• In collaboration with: Clément Hainaut, Isam Manai, Jean-François Clément Pascal Szriftgiser, Gabriel Lemarié, Nicolas Cherroret, Dominique Delande & Radu Chicireanu

Localization of ultracold atoms in optical quasicrystals — Ulrich Schneider

  • Abstract: Quasicrystals are a novel form of condensed matter that is not periodic, but nonetheless long-range ordered. Similar to periodic crystals, quasicrystals give rise to diffraction patterns consisting of sharp Bragg peaks—but with rotational symmetries forbidden for periodic structures.  Many foundational concepts of periodic systems such as Blochwaves or Brillouin zones are not applicable to quasicrystals, thereby giving rise to new physics. Examples include Anderson localization, phasonic degrees of freedom, fractal band structures, and a direct link to higher dimensions via cut-and-project techniques. In this talk, Schneider will present his experimental realization of an eightfold symmetric optical quasicrystal for ultracold atoms. This will be followed by an experimental characterisation of the localization transition in these potentials and I will close by discussing the prospect for observing the 2D Bose glass and Many-body localization in these potentials.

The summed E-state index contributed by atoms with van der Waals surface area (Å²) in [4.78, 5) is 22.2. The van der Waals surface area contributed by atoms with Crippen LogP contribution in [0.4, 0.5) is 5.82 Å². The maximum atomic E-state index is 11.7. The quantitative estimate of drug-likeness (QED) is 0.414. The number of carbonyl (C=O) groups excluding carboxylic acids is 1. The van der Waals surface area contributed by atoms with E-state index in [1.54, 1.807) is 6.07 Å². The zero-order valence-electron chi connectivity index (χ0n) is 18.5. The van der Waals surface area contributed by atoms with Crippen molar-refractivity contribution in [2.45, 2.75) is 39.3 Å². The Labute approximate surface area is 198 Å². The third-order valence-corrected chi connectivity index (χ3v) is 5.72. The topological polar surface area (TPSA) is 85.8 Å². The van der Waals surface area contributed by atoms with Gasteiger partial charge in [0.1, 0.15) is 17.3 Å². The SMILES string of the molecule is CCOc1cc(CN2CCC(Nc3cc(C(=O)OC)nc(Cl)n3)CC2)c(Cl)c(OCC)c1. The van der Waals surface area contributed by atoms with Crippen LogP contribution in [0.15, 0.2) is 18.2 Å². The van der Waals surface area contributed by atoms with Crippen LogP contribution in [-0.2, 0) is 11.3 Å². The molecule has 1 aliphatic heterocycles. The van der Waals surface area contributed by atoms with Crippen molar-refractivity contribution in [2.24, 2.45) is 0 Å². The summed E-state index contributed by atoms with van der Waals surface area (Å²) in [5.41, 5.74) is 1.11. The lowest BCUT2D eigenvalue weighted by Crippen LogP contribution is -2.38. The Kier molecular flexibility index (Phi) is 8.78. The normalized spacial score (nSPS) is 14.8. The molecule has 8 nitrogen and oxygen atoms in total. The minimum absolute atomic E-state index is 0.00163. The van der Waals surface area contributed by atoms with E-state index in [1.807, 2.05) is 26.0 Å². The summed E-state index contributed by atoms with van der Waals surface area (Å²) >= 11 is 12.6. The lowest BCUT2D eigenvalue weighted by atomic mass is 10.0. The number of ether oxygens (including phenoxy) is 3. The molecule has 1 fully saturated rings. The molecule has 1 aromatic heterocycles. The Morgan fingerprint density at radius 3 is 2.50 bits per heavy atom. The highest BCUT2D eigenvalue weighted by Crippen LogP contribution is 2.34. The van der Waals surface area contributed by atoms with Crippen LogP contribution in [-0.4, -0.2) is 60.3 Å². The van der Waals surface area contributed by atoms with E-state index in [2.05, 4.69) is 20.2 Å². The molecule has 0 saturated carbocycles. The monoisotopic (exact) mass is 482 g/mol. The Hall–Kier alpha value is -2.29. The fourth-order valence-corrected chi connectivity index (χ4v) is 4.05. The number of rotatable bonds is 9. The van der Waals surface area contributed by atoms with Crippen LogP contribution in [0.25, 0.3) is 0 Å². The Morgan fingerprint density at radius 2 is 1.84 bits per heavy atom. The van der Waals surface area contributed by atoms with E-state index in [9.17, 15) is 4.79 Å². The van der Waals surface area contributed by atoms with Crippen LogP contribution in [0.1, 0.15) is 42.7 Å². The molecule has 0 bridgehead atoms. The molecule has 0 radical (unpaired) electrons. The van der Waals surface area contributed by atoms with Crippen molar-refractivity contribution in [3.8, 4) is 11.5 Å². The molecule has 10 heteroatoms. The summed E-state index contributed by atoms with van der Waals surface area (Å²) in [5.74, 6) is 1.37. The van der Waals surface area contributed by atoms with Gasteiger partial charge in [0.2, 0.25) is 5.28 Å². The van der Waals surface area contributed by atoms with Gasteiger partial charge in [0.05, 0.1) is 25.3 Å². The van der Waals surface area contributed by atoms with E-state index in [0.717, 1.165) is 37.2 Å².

Localization and interactions — Thierry Giamarchi

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  • Abstract: Disorder leads for quantum systems to the celebrated Anderson localization. This phenomenon occurs already for single particles or waves.  One interesting question, pertinent for the understanding of several realistic experimental systems, is to understand what happens when several particles are present and interact with one another. Indeed in that case the energy of a single particle is not conserved, and thus one can expect the interactions to affect drastically the phenomenon of localization. On the other hand if the particles are localized when non-interacting instead of being in a plane-wave state, one can expect also the interactions to be drastically affected as well. This interplay between the effects of disorder and the effects of interactions is thus particularly rich and also particularly difficult to tackle, since the size of the Hilbert space to consider grows exponentially fast with the number of particles. I will review in this lecture the main points and challenges of such problem, starting with equilibrium situation and discussing the consequences for transport in such disordered interacting many-body systems (localization of interacting particles). I will also if time permits discuss the question of what happens for isolated systems and whether such systems can reach equilibrium at all (the so-called many-body localization problem).